Commercial real estate means office buildings, retail and industrial properties, multi-family projects and the raw land that eventually becomes all of the above. Commercial real estate financing is equally varied and includes everything from traditional bank-backed loans to newer twists such as crowdfunding.
There are a variety of sources of lending, particularly for borrowers or projects that wouldn’t qualify for traditional bank loans. Some of those are institutional lenders such as hedge funds, life insurance companies and pension funds. There are funds that work with distressed properties, such as those properties that lost significant value during the economic downturn, and there are private lenders, sometimes referred to as hard money, according to Jackie DeLaney, president and COO, Atalyst Commercial Mortgage.
Reasons for finding nontraditional funding are as varied as the types of nontraditional funding. Risk is one, speculation is another. Banks aren’t allowed to speculate but individual investors can.
“Maybe it’s a speculative purchase where we’re going to buy that piece of land, hold it for three years, and when a freeway comes through that property will rise from $10 million to $18 million, let’s say, because now it has freeway access,” said Robert Anderson, partner, Snell & Wilmer. “Or maybe it’s way out of town and you’re waiting for town to move toward that piece of land. You need to have people that are willing to take risks and those are investors and sometimes they’re pension funds, it might be a profit sharing fund, a legal practice or an accounting practice or a medical practice where they have excess cash and are looking for investments.”
There may be a lot of sources, but mixing and matching them to borrowers and projects can be challenging post-recession. Not only is it a lot more work to find the right financing for the project, but it’s not status quo, said DeLaney. “Different lenders have different criteria. There was a day when you could pretty much guess that this type of property would get a certain type of loan. It’s not like that in today’s world.”
Every project is different and every lender is different. Some projects require extra equity from the borrower in order to secure financing in addition to debt financing (borrowing the funds without giving up ownership of the property). Others require equity financing, selling an interest in the property or a share to the investor; the borrower gains funds but loses some control.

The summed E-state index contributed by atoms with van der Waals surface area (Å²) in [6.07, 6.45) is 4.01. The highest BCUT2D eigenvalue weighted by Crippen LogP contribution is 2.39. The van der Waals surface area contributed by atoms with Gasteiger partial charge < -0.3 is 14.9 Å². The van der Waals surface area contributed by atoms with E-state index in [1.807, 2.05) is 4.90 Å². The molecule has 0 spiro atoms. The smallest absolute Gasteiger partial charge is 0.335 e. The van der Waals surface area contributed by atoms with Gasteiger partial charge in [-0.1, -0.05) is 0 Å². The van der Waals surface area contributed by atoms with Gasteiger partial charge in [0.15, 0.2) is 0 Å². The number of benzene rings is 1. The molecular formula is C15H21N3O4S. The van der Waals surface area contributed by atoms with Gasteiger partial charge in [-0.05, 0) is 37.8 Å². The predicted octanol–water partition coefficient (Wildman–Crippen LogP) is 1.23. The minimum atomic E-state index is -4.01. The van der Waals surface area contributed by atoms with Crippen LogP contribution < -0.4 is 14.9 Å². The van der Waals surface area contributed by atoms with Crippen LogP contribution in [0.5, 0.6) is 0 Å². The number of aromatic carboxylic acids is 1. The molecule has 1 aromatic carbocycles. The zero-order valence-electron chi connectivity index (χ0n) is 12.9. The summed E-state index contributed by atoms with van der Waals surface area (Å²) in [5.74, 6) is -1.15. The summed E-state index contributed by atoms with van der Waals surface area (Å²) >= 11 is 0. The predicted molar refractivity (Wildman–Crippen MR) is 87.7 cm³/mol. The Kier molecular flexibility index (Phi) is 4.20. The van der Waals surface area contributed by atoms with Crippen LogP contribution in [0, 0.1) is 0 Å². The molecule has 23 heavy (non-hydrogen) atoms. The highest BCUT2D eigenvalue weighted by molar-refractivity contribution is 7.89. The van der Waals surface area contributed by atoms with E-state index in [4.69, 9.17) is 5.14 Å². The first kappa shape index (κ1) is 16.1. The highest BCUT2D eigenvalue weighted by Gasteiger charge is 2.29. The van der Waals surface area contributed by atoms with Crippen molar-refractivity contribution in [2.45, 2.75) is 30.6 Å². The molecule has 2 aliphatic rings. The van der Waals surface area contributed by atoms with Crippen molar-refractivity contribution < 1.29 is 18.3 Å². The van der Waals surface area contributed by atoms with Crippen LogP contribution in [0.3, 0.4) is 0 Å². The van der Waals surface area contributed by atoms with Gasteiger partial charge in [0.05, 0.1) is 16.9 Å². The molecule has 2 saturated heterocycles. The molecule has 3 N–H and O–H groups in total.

Even if the borrower is interested in a traditional bank loan, preferences don’t always matter. “Banks want to lend, but there are so many restrictions now and changes in regulations that it’s difficult for them,” said DeLaney.
Added to that, there are projects that traditional banks traditionally don’t touch, like financing raw land. One option for land financing is lot or land banking, where a partner steps in and purchases the land the builder wants to develop. The purchase price becomes the equity funding to secure financing, and the builder has an option guarantee to buy the land from the partner. “That price creates a yield of return to that land banker or lot banker,” said DeLaney.
Borrowers seeking long term permanent financing probably won’t go with a bank. For a 10 year or longer fixed rate financing nonrecourse loan, they’ll probably look to a life insurance company, which can go out as long as 30 years.
“Ninety percent of our clients want a life insurance loan,” said Adam Gregory, vice president, CommCap Advisors. That doesn’t mean they’re going to get it, largely because of values of properties today versus values of properties 10 years ago. Clients call wanting flexibility on prepayment and a laundry list of requirements that fit a life insurance company loan but their numbers show they need a 75 percent loan to value, market cap rate (ratio of net operating income to property value) and everything that falls into the commercial mortgage-backed securities (CMBS) side of things.